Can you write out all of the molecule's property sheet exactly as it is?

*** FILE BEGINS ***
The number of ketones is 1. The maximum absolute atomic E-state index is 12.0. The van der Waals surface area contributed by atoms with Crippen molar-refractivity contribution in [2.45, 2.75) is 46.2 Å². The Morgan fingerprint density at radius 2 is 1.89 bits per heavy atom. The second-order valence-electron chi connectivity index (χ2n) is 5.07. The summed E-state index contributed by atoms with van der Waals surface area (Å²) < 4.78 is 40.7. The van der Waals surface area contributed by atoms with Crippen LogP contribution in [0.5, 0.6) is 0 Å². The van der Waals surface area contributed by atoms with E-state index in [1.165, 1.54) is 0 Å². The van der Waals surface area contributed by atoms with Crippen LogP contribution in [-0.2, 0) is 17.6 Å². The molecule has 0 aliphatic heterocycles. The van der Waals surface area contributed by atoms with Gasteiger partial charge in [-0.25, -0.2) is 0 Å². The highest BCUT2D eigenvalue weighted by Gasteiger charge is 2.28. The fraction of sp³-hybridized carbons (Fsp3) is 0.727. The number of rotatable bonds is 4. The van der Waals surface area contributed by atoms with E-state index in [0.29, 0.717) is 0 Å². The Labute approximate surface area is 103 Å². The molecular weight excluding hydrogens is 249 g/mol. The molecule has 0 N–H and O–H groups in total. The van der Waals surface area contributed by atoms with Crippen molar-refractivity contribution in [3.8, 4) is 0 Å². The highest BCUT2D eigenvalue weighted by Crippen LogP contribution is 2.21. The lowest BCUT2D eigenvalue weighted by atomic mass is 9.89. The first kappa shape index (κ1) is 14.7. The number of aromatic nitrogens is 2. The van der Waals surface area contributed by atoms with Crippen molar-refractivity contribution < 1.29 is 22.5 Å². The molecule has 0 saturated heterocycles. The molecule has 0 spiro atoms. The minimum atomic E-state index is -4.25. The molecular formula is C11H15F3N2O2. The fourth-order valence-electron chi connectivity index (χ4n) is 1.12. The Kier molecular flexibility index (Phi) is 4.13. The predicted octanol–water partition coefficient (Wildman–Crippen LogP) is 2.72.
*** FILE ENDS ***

The number of ketones is 1. The maximum absolute atomic E-state index is 12.0. The van der Waals surface area contributed by atoms with Crippen molar-refractivity contribution in [2.45, 2.75) is 46.2 Å². The Morgan fingerprint density at radius 2 is 1.89 bits per heavy atom. The second-order valence-electron chi connectivity index (χ2n) is 5.07. The summed E-state index contributed by atoms with van der Waals surface area (Å²) < 4.78 is 40.7. The van der Waals surface area contributed by atoms with Crippen LogP contribution in [0.5, 0.6) is 0 Å². The van der Waals surface area contributed by atoms with E-state index in [1.165, 1.54) is 0 Å². The van der Waals surface area contributed by atoms with Crippen LogP contribution in [-0.2, 0) is 17.6 Å². The molecule has 0 aliphatic heterocycles. The van der Waals surface area contributed by atoms with Gasteiger partial charge in [-0.25, -0.2) is 0 Å². The highest BCUT2D eigenvalue weighted by Gasteiger charge is 2.28. The fraction of sp³-hybridized carbons (Fsp3) is 0.727. The number of rotatable bonds is 4. The van der Waals surface area contributed by atoms with E-state index in [0.29, 0.717) is 0 Å². The Labute approximate surface area is 103 Å². The molecular weight excluding hydrogens is 249 g/mol. The molecule has 0 N–H and O–H groups in total. The van der Waals surface area contributed by atoms with Crippen molar-refractivity contribution in [3.8, 4) is 0 Å². The highest BCUT2D eigenvalue weighted by Crippen LogP contribution is 2.21. The lowest BCUT2D eigenvalue weighted by atomic mass is 9.89. The first kappa shape index (κ1) is 14.7. The number of aromatic nitrogens is 2. The van der Waals surface area contributed by atoms with Crippen molar-refractivity contribution < 1.29 is 22.5 Å². The molecule has 0 saturated heterocycles. The molecule has 0 spiro atoms. The minimum atomic E-state index is -4.25. The molecular formula is C11H15F3N2O2. The fourth-order valence-electron chi connectivity index (χ4n) is 1.12. The Kier molecular flexibility index (Phi) is 4.13. The predicted octanol–water partition coefficient (Wildman–Crippen LogP) is 2.72.